OCC Bulletin 2019-56| November 14, 2019

Volcker Rule: Final Rule

To

Chief Executive Officers of All National Banks, Federal Savings Associations, and Federal Branches and Agencies; Department and Division Heads; All Examining Personnel; and Other Interested Parties

Summary

On November 14, 2019, the Office of the Comptroller of the Currency (OCC), the Board of Governors of the Federal Reserve System, the U.S. Commodity Futures Trading Commission, the Federal Deposit Insurance Corporation, and the U.S. Securities and Exchange Commission (collectively, the agencies) published a final rule amending the regulations that implement section 13 of the Bank Holding Company (BHC) Act, commonly known as the Volcker rule. These amendments are intended to simplify the rule in a manner that is consistent with section 13 of the BHC Act. The effective date for the final rule is January 1, 2020, and the compliance date is January 1, 2021. A banking entity may voluntarily comply, in whole or in part, with the amendments adopted in the final rule prior to the compliance date.1

Note for Community Banks

Most community banks have total consolidated assets equal to $10 billion or less and total trading assets and liabilities equal to 5 percent or less of total consolidated assets. These community banks therefore meet conditions under the Economic Growth, Regulatory Relief, and Consumer Protection Act that exempt them from the Volcker rule. See 12 CFR 44.2(r)(2); OCC Bulletin 2019-32.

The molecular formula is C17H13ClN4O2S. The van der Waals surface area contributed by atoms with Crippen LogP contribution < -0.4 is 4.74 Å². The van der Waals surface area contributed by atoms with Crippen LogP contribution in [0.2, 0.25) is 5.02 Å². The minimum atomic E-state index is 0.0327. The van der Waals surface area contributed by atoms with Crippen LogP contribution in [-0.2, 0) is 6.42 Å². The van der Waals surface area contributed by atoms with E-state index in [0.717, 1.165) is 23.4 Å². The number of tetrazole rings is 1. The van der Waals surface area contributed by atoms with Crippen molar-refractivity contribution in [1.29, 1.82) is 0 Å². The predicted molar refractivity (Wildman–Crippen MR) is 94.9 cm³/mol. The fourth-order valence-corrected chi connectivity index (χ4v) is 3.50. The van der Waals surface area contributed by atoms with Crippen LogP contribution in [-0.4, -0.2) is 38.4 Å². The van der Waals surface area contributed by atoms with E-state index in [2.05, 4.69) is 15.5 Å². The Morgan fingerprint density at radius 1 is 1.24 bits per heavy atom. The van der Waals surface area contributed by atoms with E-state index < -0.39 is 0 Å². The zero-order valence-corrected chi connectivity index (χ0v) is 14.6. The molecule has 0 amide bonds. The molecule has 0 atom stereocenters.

Highlights

The final rule amends the definition of trading account, adopts new exclusions from the definition of proprietary trading, streamlines existing exclusions and exemptions, and tailors compliance program obligations for banking entities. Specifically, the final rule

  • revises the definition of “trading account” by (a) eliminating the presumption that the purchase (or sale) of a financial instrument held for 60 days or fewer is within the short-term intent prong of the trading account, (b) establishing a presumption that the purchase (or sale) of a financial instrument held for 60 days or more is not within the short-term intent prong of the trading account, (c) providing that firms that are subject to the market risk rule prong are not subject to the short-term intent prong, and (d) allowing firms to opt into the market risk rule prong.
  • revises the definition of “trading desk” by adopting a multi-factor definition based on the same criteria typically used to establish trading desks for other operational, management, and compliance purposes.
  • revises the exclusion from the definition of proprietary trading for liquidity management and adopts new exclusions for (a) error trades and error-correcting trades, (b) customer-driven matched swap transactions, (c) mortgage servicing assets and mortgage servicing rights hedging activities, and (d) purchasing or selling financial instruments that would not be accounted for as trading assets or liabilities on applicable reporting forms.
  • streamlines the proprietary trading and covered fund exemptions for underwriting and market-making related activities, risk-mitigating hedging activities, and activities conducted solely outside the United States.